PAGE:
STELAR-S2S

the Mekong River

Rising in Tibet, the Mekong drains large tracts of China, Burma, Thailand, Laos, Cambodia and Vietnam before discharging into the South China Sea. The Mekong is one of the world’s largest rivers, ranking within the top 10 when measured in terms of the huge volumes of water (475 km3), and sediment (1.6x108 tonnes) that it delivers to the ocean each year. The Mekong Basin can be divided into two distinct units:

  1. the Upper Mekong Basin (UMB), lying within China, and;
  2. the Lower Mekong Basin (LMB) which extends south of the border between China and Laos.

Compared to other large Asian rivers, the Mekong has not yet been subjected to significant changes in land cover nor widespread dam construction, so its hydrological and sediment regimes remain - for the time-being - quasi-natural. Indeed, the Mekong Basin has the highest levels of biodiversity per unit area anywhere on the planet .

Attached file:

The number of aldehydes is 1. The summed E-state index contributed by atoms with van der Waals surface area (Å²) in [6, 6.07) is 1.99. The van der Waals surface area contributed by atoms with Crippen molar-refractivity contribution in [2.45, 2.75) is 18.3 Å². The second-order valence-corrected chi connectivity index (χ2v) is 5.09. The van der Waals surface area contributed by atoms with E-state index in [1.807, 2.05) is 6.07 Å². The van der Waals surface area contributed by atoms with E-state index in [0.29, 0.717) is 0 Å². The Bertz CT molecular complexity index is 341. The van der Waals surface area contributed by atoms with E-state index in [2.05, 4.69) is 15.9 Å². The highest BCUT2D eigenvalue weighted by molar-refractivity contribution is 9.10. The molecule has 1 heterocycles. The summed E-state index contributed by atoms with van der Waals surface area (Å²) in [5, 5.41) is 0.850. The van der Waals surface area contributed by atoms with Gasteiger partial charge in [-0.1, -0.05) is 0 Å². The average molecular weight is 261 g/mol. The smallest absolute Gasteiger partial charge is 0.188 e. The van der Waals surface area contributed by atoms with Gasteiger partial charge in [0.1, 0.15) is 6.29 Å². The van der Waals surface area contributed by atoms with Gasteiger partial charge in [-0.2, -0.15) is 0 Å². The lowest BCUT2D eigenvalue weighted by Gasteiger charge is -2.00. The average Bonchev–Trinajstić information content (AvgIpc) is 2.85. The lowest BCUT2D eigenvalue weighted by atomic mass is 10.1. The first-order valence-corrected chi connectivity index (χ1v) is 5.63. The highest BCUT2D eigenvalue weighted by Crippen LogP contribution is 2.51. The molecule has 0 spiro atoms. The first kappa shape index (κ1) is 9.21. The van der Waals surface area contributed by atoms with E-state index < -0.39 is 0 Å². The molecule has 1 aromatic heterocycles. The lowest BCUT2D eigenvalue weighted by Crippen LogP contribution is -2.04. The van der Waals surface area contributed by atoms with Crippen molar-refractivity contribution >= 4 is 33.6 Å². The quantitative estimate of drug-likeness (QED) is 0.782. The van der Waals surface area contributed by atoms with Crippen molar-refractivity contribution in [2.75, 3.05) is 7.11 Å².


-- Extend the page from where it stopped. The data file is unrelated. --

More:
The reach selected as the specific focus of this study stretches for about 220 km between the hydrological station at Kratie to Cambodia’s capital city, Phnom Penh. Dominated by the annual monsoon, the Mekong’s flow regime experiences a prolonged annual flood (May-November) and dry season (December-April), with seasonal flow variations ranging between mean annual minima and maxima of 1900 m3/s and 40400 m3/s, respectively. The bed-material is fine sand, with sand-silt river banks of heights that exceed 15 m. The channel planform comprises single-thread or divided sinuous channels (gradient ~5.0x10-5; width ~1200 m; width:depth ratio ~80) that are unconfined and actively migrating.

the Mekong River drainage basin in SE Asia.

the Mekong River drainage basin in SE Asia

Of key significance to this proposal is that much of the Mekong upstream of Kratie is constrained by bedrock, with very little potential for sediment erosion or storage. As such the upstream reach boundary is strongly coupled to its source areas in the Himalaya and Annamite Mountains, while the downstream limit adjoins the apex of the Mekong Delta. Thus the study reach represents an alluvial sediment ‘transfer’ reach that links upstream source areas to a deltaic sink.